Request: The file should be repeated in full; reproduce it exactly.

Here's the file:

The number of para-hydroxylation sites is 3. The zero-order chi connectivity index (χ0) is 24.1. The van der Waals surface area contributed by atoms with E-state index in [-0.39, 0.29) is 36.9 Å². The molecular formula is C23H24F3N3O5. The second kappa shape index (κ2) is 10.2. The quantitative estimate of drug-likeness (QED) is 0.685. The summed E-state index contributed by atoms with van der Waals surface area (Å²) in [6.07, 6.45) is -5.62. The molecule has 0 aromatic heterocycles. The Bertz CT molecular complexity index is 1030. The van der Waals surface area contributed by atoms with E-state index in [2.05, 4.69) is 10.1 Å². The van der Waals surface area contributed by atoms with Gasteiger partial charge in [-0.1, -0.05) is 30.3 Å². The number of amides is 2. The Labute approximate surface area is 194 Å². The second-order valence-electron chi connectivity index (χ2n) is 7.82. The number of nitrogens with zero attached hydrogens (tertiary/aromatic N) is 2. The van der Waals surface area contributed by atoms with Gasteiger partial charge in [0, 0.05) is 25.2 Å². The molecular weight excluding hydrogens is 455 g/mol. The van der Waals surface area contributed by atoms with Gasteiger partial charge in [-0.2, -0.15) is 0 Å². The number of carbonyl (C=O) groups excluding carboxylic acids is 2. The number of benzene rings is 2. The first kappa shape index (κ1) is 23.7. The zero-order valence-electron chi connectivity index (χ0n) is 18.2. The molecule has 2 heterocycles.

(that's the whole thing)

The number of para-hydroxylation sites is 3. The zero-order chi connectivity index (χ0) is 24.1. The van der Waals surface area contributed by atoms with E-state index in [-0.39, 0.29) is 36.9 Å². The molecular formula is C23H24F3N3O5. The second kappa shape index (κ2) is 10.2. The quantitative estimate of drug-likeness (QED) is 0.685. The summed E-state index contributed by atoms with van der Waals surface area (Å²) in [6.07, 6.45) is -5.62. The molecule has 0 aromatic heterocycles. The Bertz CT molecular complexity index is 1030. The van der Waals surface area contributed by atoms with E-state index in [2.05, 4.69) is 10.1 Å². The van der Waals surface area contributed by atoms with Gasteiger partial charge in [-0.1, -0.05) is 30.3 Å². The number of amides is 2. The Labute approximate surface area is 194 Å². The second-order valence-electron chi connectivity index (χ2n) is 7.82. The number of nitrogens with zero attached hydrogens (tertiary/aromatic N) is 2. The van der Waals surface area contributed by atoms with Gasteiger partial charge in [0, 0.05) is 25.2 Å². The molecular weight excluding hydrogens is 455 g/mol. The van der Waals surface area contributed by atoms with Gasteiger partial charge in [-0.2, -0.15) is 0 Å². The number of carbonyl (C=O) groups excluding carboxylic acids is 2. The number of benzene rings is 2. The first kappa shape index (κ1) is 23.7. The zero-order valence-electron chi connectivity index (χ0n) is 18.2. The molecule has 2 heterocycles.